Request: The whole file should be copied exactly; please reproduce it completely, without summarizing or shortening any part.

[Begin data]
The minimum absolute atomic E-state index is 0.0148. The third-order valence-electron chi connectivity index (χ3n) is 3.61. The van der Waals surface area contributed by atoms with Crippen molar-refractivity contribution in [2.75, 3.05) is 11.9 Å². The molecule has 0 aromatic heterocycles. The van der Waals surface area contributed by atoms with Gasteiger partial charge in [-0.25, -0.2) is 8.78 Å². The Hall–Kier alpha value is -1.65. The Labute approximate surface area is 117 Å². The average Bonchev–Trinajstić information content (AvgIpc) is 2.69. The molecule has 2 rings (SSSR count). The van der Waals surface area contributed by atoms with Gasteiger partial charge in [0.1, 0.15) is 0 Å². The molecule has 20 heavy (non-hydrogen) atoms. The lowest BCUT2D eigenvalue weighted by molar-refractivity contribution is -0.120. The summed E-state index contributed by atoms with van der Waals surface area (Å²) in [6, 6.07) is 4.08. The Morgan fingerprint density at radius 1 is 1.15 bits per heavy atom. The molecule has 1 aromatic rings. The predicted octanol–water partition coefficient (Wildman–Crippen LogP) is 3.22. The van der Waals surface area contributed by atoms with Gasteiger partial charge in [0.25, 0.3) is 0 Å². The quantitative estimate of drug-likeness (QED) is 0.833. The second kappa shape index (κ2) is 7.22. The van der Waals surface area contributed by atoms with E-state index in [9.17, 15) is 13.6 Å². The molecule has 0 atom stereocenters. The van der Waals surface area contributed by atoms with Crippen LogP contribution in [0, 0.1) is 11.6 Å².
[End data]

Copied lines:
The minimum absolute atomic E-state index is 0.0148. The third-order valence-electron chi connectivity index (χ3n) is 3.61. The van der Waals surface area contributed by atoms with Crippen molar-refractivity contribution in [2.75, 3.05) is 11.9 Å². The molecule has 0 aromatic heterocycles. The van der Waals surface area contributed by atoms with Gasteiger partial charge in [-0.25, -0.2) is 8.78 Å². The Hall–Kier alpha value is -1.65. The Labute approximate surface area is 117 Å². The average Bonchev–Trinajstić information content (AvgIpc) is 2.69. The molecule has 2 rings (SSSR count). The van der Waals surface area contributed by atoms with Gasteiger partial charge in [0.1, 0.15) is 0 Å². The molecule has 20 heavy (non-hydrogen) atoms. The lowest BCUT2D eigenvalue weighted by molar-refractivity contribution is -0.120. The summed E-state index contributed by atoms with van der Waals surface area (Å²) in [6, 6.07) is 4.08. The Morgan fingerprint density at radius 1 is 1.15 bits per heavy atom. The molecule has 1 aromatic rings. The predicted octanol–water partition coefficient (Wildman–Crippen LogP) is 3.22. The van der Waals surface area contributed by atoms with Gasteiger partial charge in [0.25, 0.3) is 0 Å². The quantitative estimate of drug-likeness (QED) is 0.833. The second kappa shape index (κ2) is 7.22. The van der Waals surface area contributed by atoms with E-state index in [9.17, 15) is 13.6 Å². The molecule has 0 atom stereocenters. The van der Waals surface area contributed by atoms with Crippen LogP contribution in [0, 0.1) is 11.6 Å².